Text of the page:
6 Reasons Why Your Shipping Costs Have Been Increasing


A combination of new laws and new technology is causing a truck driver shortage in the United States. The effects are being felt by everyone in the industry including truckers, retailers and consumers alike.

1. America’s Truck Driver Shortage

A lot has changed in our industry and the numbers from the American Trucking Association say that there is a truck driver shortage of approximately 50,000 truck drivers.

The shortage has caused shipping rates to go up and shippers have been forced to pass the cost on to consumers such as Amazon, who recently increased the cost of its Prime membership by $20 from $99 to $119 in order to make up the deficit caused by increasing shipping rates.    

2. Electronic Logging Device (ELD’s)        

The ELD mandate went into effect in December 2017. This new mandate requires that that all long-haul truck cabins be fitted with electronic logs to make sure that truckers do not drive for more than 14 hours every day or work for more than 11 hours. Many drivers are unhappy with this new form of monitoring and have resigned in protest being a significant cause to the truck driver shortage.

3. The Economy

The strengthening economy is not helping the truck driver shortage situation either. The current employment rate is low, meaning other jobs are more attractive than long-haul trucking. For roughly the same pay, people would rather work close to home and not have to worry about traveling long-distances and being away from their families.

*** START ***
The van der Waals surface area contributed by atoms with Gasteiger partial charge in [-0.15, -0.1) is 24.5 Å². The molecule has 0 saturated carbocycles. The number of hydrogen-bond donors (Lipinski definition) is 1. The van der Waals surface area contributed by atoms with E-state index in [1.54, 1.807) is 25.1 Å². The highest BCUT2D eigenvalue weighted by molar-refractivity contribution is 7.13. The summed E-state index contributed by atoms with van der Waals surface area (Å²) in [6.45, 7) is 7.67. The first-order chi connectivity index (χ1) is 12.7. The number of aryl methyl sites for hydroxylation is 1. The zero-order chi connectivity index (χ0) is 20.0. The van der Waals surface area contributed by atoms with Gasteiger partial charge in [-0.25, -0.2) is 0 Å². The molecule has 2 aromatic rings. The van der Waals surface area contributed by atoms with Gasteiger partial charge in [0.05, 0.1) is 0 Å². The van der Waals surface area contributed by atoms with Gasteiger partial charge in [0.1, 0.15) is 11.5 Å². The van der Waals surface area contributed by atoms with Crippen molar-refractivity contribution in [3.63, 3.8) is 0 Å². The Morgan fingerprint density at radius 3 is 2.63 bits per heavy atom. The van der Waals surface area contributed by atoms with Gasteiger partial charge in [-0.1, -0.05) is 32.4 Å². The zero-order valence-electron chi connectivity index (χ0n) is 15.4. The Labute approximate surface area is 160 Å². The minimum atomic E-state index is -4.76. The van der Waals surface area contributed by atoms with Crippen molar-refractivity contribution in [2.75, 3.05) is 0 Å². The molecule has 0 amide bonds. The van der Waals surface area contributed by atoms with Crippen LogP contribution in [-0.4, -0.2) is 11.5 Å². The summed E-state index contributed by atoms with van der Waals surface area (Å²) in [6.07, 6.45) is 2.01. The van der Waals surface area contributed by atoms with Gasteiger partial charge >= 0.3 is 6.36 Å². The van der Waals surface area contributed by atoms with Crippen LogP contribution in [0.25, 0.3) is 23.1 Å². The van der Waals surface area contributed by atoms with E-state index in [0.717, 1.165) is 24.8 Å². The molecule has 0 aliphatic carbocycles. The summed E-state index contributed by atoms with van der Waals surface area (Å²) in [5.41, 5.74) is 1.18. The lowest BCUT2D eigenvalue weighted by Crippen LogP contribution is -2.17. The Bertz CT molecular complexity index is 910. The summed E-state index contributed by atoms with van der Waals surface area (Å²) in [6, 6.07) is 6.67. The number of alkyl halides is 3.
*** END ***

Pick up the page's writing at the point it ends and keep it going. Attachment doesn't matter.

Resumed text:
4. Tax Reforms

We also see President Trump’s new tax reform laws are having an effect as well. Under the new tax laws, truckers are no longer entitled to the $63 per day tax cut for food and accommodation expenses while on the road. While trucking companies will benefit from this new law however the truckers themselves will be at a loss.     

5. Drivers Benefiting

The drivers who decided to stay in the industry are benefiting from the shortage. The lack of drivers has resulted in massive increases in their wages with close to 50% of those who decided to keep trucking in 2018 receiving wage increases. The signing on bonuses has also risen from an average of $1500 in 2017 to $6000 in Q2 of 2018.           

5. Autonomous Trucking Vehicles    

Autonomous trucks, or self-driving trucks, are able to navigate roads on their own. The first iterations of the technology are actually driver-assisted however the long-term goal is to have trucks on the road which can safely be trusted to drive themselves across the country. This technology will alleviate truck driver shortage and the need for more truckers however full-scale implementations are still about a decade away.    

Driver-assisted autonomous trucks still hold potential for fixing the driver-shortage in the short-run. A big concern in the deployment of autonomous vehicles is the worry that they will take jobs away from actual people, however if the truck driver shortage is not resolved then this may be the most viable option.     

Also with the current laws, a human is still needed in the cabin while the truck drives in case a person is needed to take over the controls in an emergency. Watching the truck drive autonomously is much easier than actually doing the driving over thousand-mile stretches, therefore driver-assisted autonomous trucks may actually increase the demand for trucking jobs and help to reduce the effects of the truck driver shortage.

6. Cost Of Ownership Has Gone Up

Speaking to carriers we have found the cost of owning and running a truck has increased. The new steel tarrifs has caused all steel goods to have increased by 20% in price including trailers and truck parts. Also with the shortage of drivers carriers are having to pay drivers higher salaries and bonuses to keep them and finally but not least the price of diesel is still up.

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